The answer is generally yes with rare exceptions.
If the straight buddy is clearly straight, i.e. is married, has a girlfriend/fiancee, this usually works out well. The only case where this might be a problem is if the gay guy gets the idea that the straight friend is in the closet and the gay guy is attracted the straight guy and the gay guy has no compunction about trying to break up the marriage or whatever. Wow, this is a pretty desperate gay guy. That friendship will hit the rocks if the gay guy hits on the straight buddy, but otherwise it should be just fine.
Then there is the case of the unattached straight guy buddy. It’s just the same as the previous except there’s no ‘breaking up the other relationship’ factor. If the gay guy has bad gaydar, especially of the false positive kind, then there might be a problem. Still to resolve this, all the straight guy just has to say is something like, “by the way, I’m straight”. Nothing against a preemptive strike, and so he’s welcome to say so at any time, but he doesn’t really need to unless he’s getting hit on.
Overall, I think gay guys can have straight buddies, and this is a good thing. I mean obviously having friends is a good thing. (And despite sounding very PC, I think having more different kinds of friends challenges one’s thinking a bit more. Probably it makes one think about other points of view, blah, blah, etc, etc.)
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Why doesn’t gaydar always work? You might think gay guys should have really good gaydar.
Gaydar fails not only if it hasn’t been well trained as far as knowing good ‘tells’, but also if it hasn’t been acted on. I think I had extremely bad gaydar in the past, but for a time I tended not to act on it anyway. But after a couple bad false positives where I actually found out: Oh, shit! I was wrong, it improved dramatically. What are the gaydar softspots? There are gaydar confounding signals. For example, the straight guy meets any one or more of the following criteria: (1) wearing tight jeans and an exceptionally well fitting shirt — say the sleeves are cut to show the bicep, (2) maybe the shirt is a light pastel color especially pink, (3) not wearing a shirt and having a well toned upper torso, (4) making unflinching body contact, (5) having a sensitive personality, (6) being very good looking, or (7) maintaining between 4-7 days facial hair growth. It’s difficult for gay guys to get past some of these factors, but it is relatively easy for most straight guys to avoid some or all of them. (1), (2) and (3) might be a problem for straight guys out prowling for women. But if you’re visiting your gay friend, dress down, avoid pastels, and keep your shirt on. If you have an issue with avoiding (4), then are you sure you’re not gay? Perhaps you’re Brazilian or Italian in which case you are excused. (6) is a problem overall here, but come on, if you’re hot — you probably have a lot of women (it’ll be obvious you’re not gay). (7) is easily avoided. (5) alone isn’t much of a risk factor for gaydar errors. But (5) and (6) without a girlfriend is a killer gaydar pitfall. In this case, saying ‘by the way, I’m straight’ is useful. Do it privately though. Don’t feel bad either, you’re helping improve your friend’s gaydar.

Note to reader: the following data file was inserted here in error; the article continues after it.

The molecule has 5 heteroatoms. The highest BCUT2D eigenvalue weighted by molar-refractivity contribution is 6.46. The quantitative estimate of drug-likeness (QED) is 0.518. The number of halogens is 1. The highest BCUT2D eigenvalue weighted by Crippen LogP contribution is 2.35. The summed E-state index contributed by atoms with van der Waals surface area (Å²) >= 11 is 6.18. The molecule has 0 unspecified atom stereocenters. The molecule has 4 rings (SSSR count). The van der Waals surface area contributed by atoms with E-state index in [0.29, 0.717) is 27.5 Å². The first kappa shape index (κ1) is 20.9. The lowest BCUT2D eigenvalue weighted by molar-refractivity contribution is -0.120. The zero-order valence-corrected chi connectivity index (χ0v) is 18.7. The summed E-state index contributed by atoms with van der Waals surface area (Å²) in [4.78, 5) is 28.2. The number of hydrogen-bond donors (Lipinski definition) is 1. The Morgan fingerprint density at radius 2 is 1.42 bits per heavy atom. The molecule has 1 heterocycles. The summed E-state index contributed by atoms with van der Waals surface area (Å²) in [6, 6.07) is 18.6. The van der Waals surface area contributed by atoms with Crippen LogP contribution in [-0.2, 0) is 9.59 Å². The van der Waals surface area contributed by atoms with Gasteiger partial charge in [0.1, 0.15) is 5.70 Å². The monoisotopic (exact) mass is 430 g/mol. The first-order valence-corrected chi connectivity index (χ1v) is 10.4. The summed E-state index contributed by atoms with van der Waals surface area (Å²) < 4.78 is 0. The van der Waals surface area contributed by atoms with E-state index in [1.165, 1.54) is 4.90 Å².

I think part of my problem was being unrealistically too optimistic early on. I really hoped that the hot guy was gay — I knew that was unlikely — but then, I tended to think, at least the nice guy might be gay. Probability doesn’t work that way. There are plenty of nice straight guys. I think the key is to develop a healthy skepticism, and then depending on your level of gaydar experience, add even more or less on top of that skepticism.
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Gays shouldn’t need gaydar you say — i.e. it’s obvious I’m straight, and it’s obvious those flamers are gay. This is the claim that it should be easy to determine one’s sexuality based on appearance or actions or statements about previous relationships. Part of this claim is based on fallacy that all gay guys are flamboyantly gay. Even though I am gay, I think many people couldn’t tell based on the way I dress or act whether I’m gay or not. The other part is related to prevalance of the closet. I think there is still a fair percentage of gay guys in the closet today, although it should be going down. Part of the problem is the general assumption which many people make about everyone who doesn’t cross dress being a heterosexual which by default puts most gays in the closet. They have to do work to come out of it every place they go. For lazy, conflict avoiding gay people like myself, it’s a pain.
Of course gay guys aren’t immune to the false positive similarly to straight guys: straight guys might believe a girl is interested in him, if she just flips her hair when surrounded by a bunch of guys and only slightly facing in his direction. Similarly a gay guy with bad gaydar could misinterpret some cue from a straight guy as a sign of interest. There’s an evolutionary reason for this false positive by guys. There’s a practical downside to missing an opportunity to mate, but little more than perhaps embarrassment as a penalty for making the first move and mistaking a no cue for a yes cue. Of course, the penalty could be greater if you’re not in a sexuality appropriate place. I.e. a gay guy hitting on guys in an obvious ‘straight’ bar.